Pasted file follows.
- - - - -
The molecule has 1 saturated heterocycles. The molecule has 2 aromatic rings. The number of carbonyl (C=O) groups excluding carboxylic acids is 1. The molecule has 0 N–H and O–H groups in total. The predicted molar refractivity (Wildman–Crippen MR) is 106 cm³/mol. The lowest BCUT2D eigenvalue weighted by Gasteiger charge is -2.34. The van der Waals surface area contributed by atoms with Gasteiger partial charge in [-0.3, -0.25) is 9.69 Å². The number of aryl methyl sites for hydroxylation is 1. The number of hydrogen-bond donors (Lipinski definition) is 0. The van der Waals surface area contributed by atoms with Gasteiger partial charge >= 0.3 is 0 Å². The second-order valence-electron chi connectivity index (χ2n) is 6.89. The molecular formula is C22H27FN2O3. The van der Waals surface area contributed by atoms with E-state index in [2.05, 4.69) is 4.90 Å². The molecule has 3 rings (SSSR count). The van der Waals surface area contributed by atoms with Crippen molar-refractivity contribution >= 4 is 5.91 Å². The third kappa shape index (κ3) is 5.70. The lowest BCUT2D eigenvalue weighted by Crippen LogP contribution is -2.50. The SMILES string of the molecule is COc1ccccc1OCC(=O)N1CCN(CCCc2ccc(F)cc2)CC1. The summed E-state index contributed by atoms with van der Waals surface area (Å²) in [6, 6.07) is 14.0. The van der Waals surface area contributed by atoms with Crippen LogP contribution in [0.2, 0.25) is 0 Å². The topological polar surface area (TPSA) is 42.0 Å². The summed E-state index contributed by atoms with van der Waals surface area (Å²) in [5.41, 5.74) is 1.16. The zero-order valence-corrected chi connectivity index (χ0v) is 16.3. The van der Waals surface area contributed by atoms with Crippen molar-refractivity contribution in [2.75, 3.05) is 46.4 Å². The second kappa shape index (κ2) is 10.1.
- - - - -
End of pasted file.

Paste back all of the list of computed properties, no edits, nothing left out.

The molecule has 1 saturated heterocycles. The molecule has 2 aromatic rings. The number of carbonyl (C=O) groups excluding carboxylic acids is 1. The molecule has 0 N–H and O–H groups in total. The predicted molar refractivity (Wildman–Crippen MR) is 106 cm³/mol. The lowest BCUT2D eigenvalue weighted by Gasteiger charge is -2.34. The van der Waals surface area contributed by atoms with Gasteiger partial charge in [-0.3, -0.25) is 9.69 Å². The number of aryl methyl sites for hydroxylation is 1. The number of hydrogen-bond donors (Lipinski definition) is 0. The van der Waals surface area contributed by atoms with Gasteiger partial charge >= 0.3 is 0 Å². The second-order valence-electron chi connectivity index (χ2n) is 6.89. The molecular formula is C22H27FN2O3. The van der Waals surface area contributed by atoms with E-state index in [2.05, 4.69) is 4.90 Å². The molecule has 3 rings (SSSR count). The van der Waals surface area contributed by atoms with Crippen molar-refractivity contribution >= 4 is 5.91 Å². The third kappa shape index (κ3) is 5.70. The lowest BCUT2D eigenvalue weighted by Crippen LogP contribution is -2.50. The SMILES string of the molecule is COc1ccccc1OCC(=O)N1CCN(CCCc2ccc(F)cc2)CC1. The summed E-state index contributed by atoms with van der Waals surface area (Å²) in [6, 6.07) is 14.0. The van der Waals surface area contributed by atoms with Crippen LogP contribution in [0.2, 0.25) is 0 Å². The topological polar surface area (TPSA) is 42.0 Å². The summed E-state index contributed by atoms with van der Waals surface area (Å²) in [5.41, 5.74) is 1.16. The zero-order valence-corrected chi connectivity index (χ0v) is 16.3. The van der Waals surface area contributed by atoms with Crippen molar-refractivity contribution in [2.75, 3.05) is 46.4 Å². The second kappa shape index (κ2) is 10.1.